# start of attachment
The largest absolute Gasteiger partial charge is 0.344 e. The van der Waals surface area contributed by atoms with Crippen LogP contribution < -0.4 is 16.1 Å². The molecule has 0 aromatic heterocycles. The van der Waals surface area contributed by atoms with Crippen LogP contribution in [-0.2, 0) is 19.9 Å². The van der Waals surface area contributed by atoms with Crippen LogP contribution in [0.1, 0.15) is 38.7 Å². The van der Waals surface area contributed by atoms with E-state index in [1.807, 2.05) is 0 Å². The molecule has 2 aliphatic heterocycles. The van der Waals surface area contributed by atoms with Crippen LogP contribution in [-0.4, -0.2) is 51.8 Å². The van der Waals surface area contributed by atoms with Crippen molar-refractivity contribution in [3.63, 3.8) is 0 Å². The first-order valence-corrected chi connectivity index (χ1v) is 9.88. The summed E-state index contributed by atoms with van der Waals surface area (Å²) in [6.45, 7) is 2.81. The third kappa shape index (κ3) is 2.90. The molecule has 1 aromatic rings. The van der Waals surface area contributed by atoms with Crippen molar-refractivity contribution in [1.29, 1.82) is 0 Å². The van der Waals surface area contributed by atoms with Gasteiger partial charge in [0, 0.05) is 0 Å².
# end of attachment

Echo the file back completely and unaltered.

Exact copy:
The largest absolute Gasteiger partial charge is 0.344 e. The van der Waals surface area contributed by atoms with Crippen LogP contribution < -0.4 is 16.1 Å². The molecule has 0 aromatic heterocycles. The van der Waals surface area contributed by atoms with Crippen LogP contribution in [-0.2, 0) is 19.9 Å². The van der Waals surface area contributed by atoms with Crippen LogP contribution in [0.1, 0.15) is 38.7 Å². The van der Waals surface area contributed by atoms with E-state index in [1.807, 2.05) is 0 Å². The molecule has 2 aliphatic heterocycles. The van der Waals surface area contributed by atoms with Crippen LogP contribution in [-0.4, -0.2) is 51.8 Å². The van der Waals surface area contributed by atoms with Crippen molar-refractivity contribution in [3.63, 3.8) is 0 Å². The first-order valence-corrected chi connectivity index (χ1v) is 9.88. The summed E-state index contributed by atoms with van der Waals surface area (Å²) in [6.45, 7) is 2.81. The third kappa shape index (κ3) is 2.90. The molecule has 1 aromatic rings. The van der Waals surface area contributed by atoms with Crippen molar-refractivity contribution in [1.29, 1.82) is 0 Å². The van der Waals surface area contributed by atoms with Gasteiger partial charge in [0, 0.05) is 0 Å².